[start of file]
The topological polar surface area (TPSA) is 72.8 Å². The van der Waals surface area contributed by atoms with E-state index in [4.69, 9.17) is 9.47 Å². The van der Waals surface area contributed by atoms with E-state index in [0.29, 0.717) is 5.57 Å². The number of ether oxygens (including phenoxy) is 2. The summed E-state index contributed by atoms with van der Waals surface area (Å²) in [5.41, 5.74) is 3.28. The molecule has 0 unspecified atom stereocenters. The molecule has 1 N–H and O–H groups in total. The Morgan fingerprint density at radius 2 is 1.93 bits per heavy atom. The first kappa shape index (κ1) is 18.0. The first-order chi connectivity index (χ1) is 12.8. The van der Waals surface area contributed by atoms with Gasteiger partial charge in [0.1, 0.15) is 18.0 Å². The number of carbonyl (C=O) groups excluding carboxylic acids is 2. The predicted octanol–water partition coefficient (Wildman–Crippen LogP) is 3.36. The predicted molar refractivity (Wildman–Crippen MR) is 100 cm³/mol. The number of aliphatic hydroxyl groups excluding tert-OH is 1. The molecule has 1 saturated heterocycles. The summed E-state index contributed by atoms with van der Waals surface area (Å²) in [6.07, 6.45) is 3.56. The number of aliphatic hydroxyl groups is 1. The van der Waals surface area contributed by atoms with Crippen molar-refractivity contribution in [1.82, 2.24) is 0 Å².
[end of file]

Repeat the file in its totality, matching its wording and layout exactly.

The topological polar surface area (TPSA) is 72.8 Å². The van der Waals surface area contributed by atoms with E-state index in [4.69, 9.17) is 9.47 Å². The van der Waals surface area contributed by atoms with E-state index in [0.29, 0.717) is 5.57 Å². The number of ether oxygens (including phenoxy) is 2. The summed E-state index contributed by atoms with van der Waals surface area (Å²) in [5.41, 5.74) is 3.28. The molecule has 0 unspecified atom stereocenters. The molecule has 1 N–H and O–H groups in total. The Morgan fingerprint density at radius 2 is 1.93 bits per heavy atom. The first kappa shape index (κ1) is 18.0. The first-order chi connectivity index (χ1) is 12.8. The van der Waals surface area contributed by atoms with Gasteiger partial charge in [0.1, 0.15) is 18.0 Å². The number of carbonyl (C=O) groups excluding carboxylic acids is 2. The predicted octanol–water partition coefficient (Wildman–Crippen LogP) is 3.36. The predicted molar refractivity (Wildman–Crippen MR) is 100 cm³/mol. The number of aliphatic hydroxyl groups excluding tert-OH is 1. The molecule has 1 saturated heterocycles. The summed E-state index contributed by atoms with van der Waals surface area (Å²) in [6.07, 6.45) is 3.56. The number of aliphatic hydroxyl groups is 1. The van der Waals surface area contributed by atoms with Crippen molar-refractivity contribution in [1.82, 2.24) is 0 Å².